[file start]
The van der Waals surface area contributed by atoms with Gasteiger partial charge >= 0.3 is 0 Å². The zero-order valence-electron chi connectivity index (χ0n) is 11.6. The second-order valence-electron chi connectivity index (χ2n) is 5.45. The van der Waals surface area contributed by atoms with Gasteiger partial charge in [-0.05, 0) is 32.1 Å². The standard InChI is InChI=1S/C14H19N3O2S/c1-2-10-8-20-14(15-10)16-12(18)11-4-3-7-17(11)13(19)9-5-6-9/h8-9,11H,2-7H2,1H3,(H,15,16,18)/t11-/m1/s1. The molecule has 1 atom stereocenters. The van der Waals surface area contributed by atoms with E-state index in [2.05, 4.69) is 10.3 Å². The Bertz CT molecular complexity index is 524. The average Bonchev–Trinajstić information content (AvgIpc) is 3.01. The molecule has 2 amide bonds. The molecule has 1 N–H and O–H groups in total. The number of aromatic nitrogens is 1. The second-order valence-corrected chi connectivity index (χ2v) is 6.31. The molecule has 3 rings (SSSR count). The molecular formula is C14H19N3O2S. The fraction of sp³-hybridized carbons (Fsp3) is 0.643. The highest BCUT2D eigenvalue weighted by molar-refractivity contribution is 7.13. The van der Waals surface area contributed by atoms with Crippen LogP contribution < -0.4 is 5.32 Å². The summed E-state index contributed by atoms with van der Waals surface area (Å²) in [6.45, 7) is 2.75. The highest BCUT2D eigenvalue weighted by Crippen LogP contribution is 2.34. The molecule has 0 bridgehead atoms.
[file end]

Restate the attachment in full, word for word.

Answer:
The van der Waals surface area contributed by atoms with Gasteiger partial charge >= 0.3 is 0 Å². The zero-order valence-electron chi connectivity index (χ0n) is 11.6. The second-order valence-electron chi connectivity index (χ2n) is 5.45. The van der Waals surface area contributed by atoms with Gasteiger partial charge in [-0.05, 0) is 32.1 Å². The standard InChI is InChI=1S/C14H19N3O2S/c1-2-10-8-20-14(15-10)16-12(18)11-4-3-7-17(11)13(19)9-5-6-9/h8-9,11H,2-7H2,1H3,(H,15,16,18)/t11-/m1/s1. The molecule has 1 atom stereocenters. The van der Waals surface area contributed by atoms with E-state index in [2.05, 4.69) is 10.3 Å². The Bertz CT molecular complexity index is 524. The average Bonchev–Trinajstić information content (AvgIpc) is 3.01. The molecule has 2 amide bonds. The molecule has 1 N–H and O–H groups in total. The number of aromatic nitrogens is 1. The second-order valence-corrected chi connectivity index (χ2v) is 6.31. The molecule has 3 rings (SSSR count). The molecular formula is C14H19N3O2S. The fraction of sp³-hybridized carbons (Fsp3) is 0.643. The highest BCUT2D eigenvalue weighted by molar-refractivity contribution is 7.13. The van der Waals surface area contributed by atoms with Crippen LogP contribution < -0.4 is 5.32 Å². The summed E-state index contributed by atoms with van der Waals surface area (Å²) in [6.45, 7) is 2.75. The highest BCUT2D eigenvalue weighted by Crippen LogP contribution is 2.34. The molecule has 0 bridgehead atoms.